DC’s Defunct Corcoran Gallery Announces the New Homes for Over 10,000 Works of Art

The Corcoran has decided who gets art from its $1 billion collection.

The Corcoran Gallery of Art. Photo courtesy of Mr.TinDC/Flickr.
The Corcoran Gallery of Art. Photo courtesy of Mr.TinDC/Flickr.

The collection of Washington, DC’s shuttered Corcoran Gallery of Art won’t be going far from home. On Monday, four years after the gallery was abruptly closed, trustees of the institution announced how more than 10,000 objects from its original 19,493-object, $1 billion trove will be distributed. To best honor the legacy of the Corcoran, 99.4 percent of the collection will remain in DC.

This week’s massive giveaway—none of the work is being sold—includes paintings by Sam Gilliam, Joan Mitchell, William Merritt Chase, and Helen Frankenthaler; photographs by Ansel Adams, Sally Mann, Dorothea Lange, Julia Margaret Cameron, Eadweard Muybridge, Walker Evans, Gordon Parks, and Garry Winogrand; sculpture by Louise Bourgeois, Marisol, Nikki de Saint Phalle, and Kiki Smith; and prints by Honoré Daumier, Joseph Goldyne, and George Biddle.

Helen Frankenthaler, <em>Hurricane Flag</em> (1969). This painting is being donated by the Corcoran to the Kreeger Museum. Courtesy of the Corcoran.

Helen Frankenthaler, Hurricane Flag (1969). This painting is being donated by the Corcoran to the Kreeger Museum. Courtesy of the Corcoran.

In 2014, facing insurmountable financial difficulties and following a contentious court battle, the Corcoran’s board arranged a takeover from George Washington University, which absorbed the institution’s school, building, and endowment, and the National Gallery of Art, which had first pick from the collection.

The NGA, founded in 1869 and known for supporting and collecting the work of living American artists, underwent a careful examination and inventory of the museum’s collection, ultimately adding 8,631 works to its own collection from the Corcoran, bolstering its contemporary art, photography, and American painting holdings with works by the likes of Jenny Holzer, Cy Twombly, and Albert Bierstadt. In 2016, the NGA released a detailed inventory of the remaining 10,862 objects, inviting DC institutions to look through and put together their wish lists.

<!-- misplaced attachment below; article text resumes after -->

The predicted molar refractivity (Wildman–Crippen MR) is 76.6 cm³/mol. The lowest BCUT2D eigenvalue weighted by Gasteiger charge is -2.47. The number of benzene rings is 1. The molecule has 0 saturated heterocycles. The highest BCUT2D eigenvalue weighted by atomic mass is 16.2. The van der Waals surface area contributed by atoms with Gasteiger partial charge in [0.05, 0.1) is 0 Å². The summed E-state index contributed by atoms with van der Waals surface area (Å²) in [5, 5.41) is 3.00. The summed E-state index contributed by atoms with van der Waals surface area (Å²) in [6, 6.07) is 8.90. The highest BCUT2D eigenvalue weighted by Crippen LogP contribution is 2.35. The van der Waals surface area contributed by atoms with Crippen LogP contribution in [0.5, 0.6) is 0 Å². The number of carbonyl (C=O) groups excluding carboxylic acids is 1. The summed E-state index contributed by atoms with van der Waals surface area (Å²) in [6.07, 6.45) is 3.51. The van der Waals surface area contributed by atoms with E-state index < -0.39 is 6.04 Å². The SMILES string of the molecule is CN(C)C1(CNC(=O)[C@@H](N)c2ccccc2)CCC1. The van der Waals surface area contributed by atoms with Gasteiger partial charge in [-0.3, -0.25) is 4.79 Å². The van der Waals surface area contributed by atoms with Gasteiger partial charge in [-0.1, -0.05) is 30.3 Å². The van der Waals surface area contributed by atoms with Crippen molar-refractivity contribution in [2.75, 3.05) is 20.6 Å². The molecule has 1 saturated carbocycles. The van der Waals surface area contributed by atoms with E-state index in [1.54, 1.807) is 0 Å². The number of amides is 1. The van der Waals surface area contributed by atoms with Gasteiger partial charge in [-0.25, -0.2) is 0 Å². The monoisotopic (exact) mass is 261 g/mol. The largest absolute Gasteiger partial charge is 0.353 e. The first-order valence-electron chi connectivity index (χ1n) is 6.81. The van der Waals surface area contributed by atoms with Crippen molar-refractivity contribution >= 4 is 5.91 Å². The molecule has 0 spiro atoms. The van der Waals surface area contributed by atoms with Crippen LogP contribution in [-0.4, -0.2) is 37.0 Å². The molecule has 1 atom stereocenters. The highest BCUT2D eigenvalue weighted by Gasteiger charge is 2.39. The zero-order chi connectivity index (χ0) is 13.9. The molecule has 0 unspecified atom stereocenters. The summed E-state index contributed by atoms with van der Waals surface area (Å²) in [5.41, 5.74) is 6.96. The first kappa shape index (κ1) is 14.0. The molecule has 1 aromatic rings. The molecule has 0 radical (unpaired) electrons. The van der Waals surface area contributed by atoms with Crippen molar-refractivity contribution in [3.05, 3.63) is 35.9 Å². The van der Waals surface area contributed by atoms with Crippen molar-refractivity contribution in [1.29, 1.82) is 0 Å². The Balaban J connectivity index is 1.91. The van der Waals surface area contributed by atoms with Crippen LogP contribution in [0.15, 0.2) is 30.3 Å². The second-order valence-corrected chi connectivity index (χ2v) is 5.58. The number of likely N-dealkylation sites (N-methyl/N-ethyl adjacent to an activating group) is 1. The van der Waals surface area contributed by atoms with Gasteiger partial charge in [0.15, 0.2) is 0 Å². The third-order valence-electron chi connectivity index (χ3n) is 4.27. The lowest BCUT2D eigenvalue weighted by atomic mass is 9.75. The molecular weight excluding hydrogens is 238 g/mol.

Sally Mann, from the "Calakmul" series (1999). Works by Mann, who had her first solo show at the Corcoran, and received an honorary doctorate from the institution, are being donated to the Smithsonian American Art Museum and George Washington University by the Corcoran. Photo courtesy of the Corcoran.

Sally Mann, from the “Calakmul” series (1999). Works by Mann, who had her first solo show at the Corcoran, and received an honorary doctorate from the institution, are being donated to the Smithsonian American Art Museum and George Washington University by the Corcoran. Photo courtesy of the Corcoran.

Those requests were reviewed by a panel of independent curators, with the Corcoran board making the final decisions based on the curators’ recommendations. Every institution that requested work is receiving a donation.

The vast majority of the collection, close to 9,000 pieces, will go to the American University Museum at the Katzen Arts Center. Museum director and curators told the Washington Post that the acquisition was a “once-in-a-lifetime opportunity.”

An additional 21 institutions are also getting a piece of the Corcoran pie. The list of beneficiaries includes universities such as Georgetown and Howard; museums such as the Anacostia Community Museum, the National Museum of Women in the Arts, and eight branches of the Smithsonian; and even the Supreme Court of the United States, which will receive a painting of Chief Justice John Marshall by Robert Matthew Sully. Spreading out the Corcoran collection means that more of it will be on display, making it more accessible to the general public.

Gordon Parks, <em>Love Petals</em> (1993). This photograph is being donated by the Corcoran to the National Museum of African American History & Culture. Photo courtesy of the Corcoran.

Gordon Parks, Love Petals (1993). This photograph is being donated by the Corcoran to the National Museum of African American History & Culture. Photo courtesy of the Corcoran.

“We are extremely pleased to distribute the Corcoran collection to so many worthy institutions across the city,” Corcoran board of trustees chairman Harry Hopper said in a statement. “The Corcoran legacy is threefold: The school, which continues operation as part of The George Washington University, educating future generations of artists; the building, which is getting the much-needed repairs and renovation to preserve it for the future; and the Corcoran art collection, which remains in Washington to be exhibited across the city for generations to come.”

As for the small selection of works that will leave DC, the majority are heading to the Smithsonian’s Cooper Hewitt National Design Museum in New York, which is being given a selection of lace pieces and terracotta sculptures.


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